printType :: Type -> String
printType (TCons n ts) = unwords $ n : fmap (printTypeIf plural) ts
printType (TList t) = concat [ "[" , printType t , "]" ]
printType (TTuple ts) = par . concat $ intersperse ", " $ fmap printType ts
printType (TFun t1 t2) = unwords [ printTypeIf isFun t1 , "->" , printType t2 ]

Finally, the required function writeType :: Typed a => a -> IO () can be written now immediately.

writeType :: Typed a => a -> IO ()
writeType = putStrLn . printType . typeOf

So we are done! You can try the next example:

example :: (Int -> Int) -> Maybe Bool -> Maybe (Int -> Int)
example f mb = fmap (\b -> if b then const 0 else f) mb

And that's all!


I think this is a very funny exercise, and that's why I posted it here. I hope you enjoy it like I did. You can get the code of this post from GitHub.

Good luck, Daniel Díaz.

Monday, April 30, 2012

HaTeX 3.3: Release notes

I was really really wishing this release! I put a lot of efforts on it and now I feel pretty good! All right, let's see quickly what's new. A list of changes is contained in the package source distribution, in the ReleaseNotes file.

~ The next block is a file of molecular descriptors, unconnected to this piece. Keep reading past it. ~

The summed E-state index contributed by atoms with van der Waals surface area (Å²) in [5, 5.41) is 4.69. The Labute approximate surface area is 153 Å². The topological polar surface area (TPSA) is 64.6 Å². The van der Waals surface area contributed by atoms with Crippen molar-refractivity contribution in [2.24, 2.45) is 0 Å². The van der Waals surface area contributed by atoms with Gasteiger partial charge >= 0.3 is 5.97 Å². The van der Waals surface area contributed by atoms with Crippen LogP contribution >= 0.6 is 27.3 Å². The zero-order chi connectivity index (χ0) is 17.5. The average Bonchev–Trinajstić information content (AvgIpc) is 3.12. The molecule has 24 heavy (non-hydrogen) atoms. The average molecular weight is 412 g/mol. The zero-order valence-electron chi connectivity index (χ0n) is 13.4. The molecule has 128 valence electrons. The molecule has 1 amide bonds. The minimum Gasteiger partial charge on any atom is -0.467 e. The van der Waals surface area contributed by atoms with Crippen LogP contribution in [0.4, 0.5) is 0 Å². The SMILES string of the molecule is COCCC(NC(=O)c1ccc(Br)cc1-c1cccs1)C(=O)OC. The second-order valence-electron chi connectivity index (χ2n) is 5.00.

Class system

Where are all those .Monad modules? They are missing!

Yes, yes. There is not .Monad modules now! Instead, there is a new class: LaTeXC. Both LaTeX and LaTeXT are instances of it, so a single module can contain both interfaces. More details in a previous post.


I have a tree in Haskell and I want to print it nicely. What can I do?

Now you can use HaTeX! How? Simple. Use directly the tree type defined in HaTeX or transform the one you have to it, choose a function to render the nodes and, finally, use the tree function to obtain the LaTeX code that prints the tree.

The HaTeX User's Guide

Finally I wrote a guide for HaTeX! At least, a stub of the guide.  And I made it open source! So you can contribute also to the guide!

I will change it, extend it and improve it all the time. A ready-to-read PDF version is also available.

Till the next time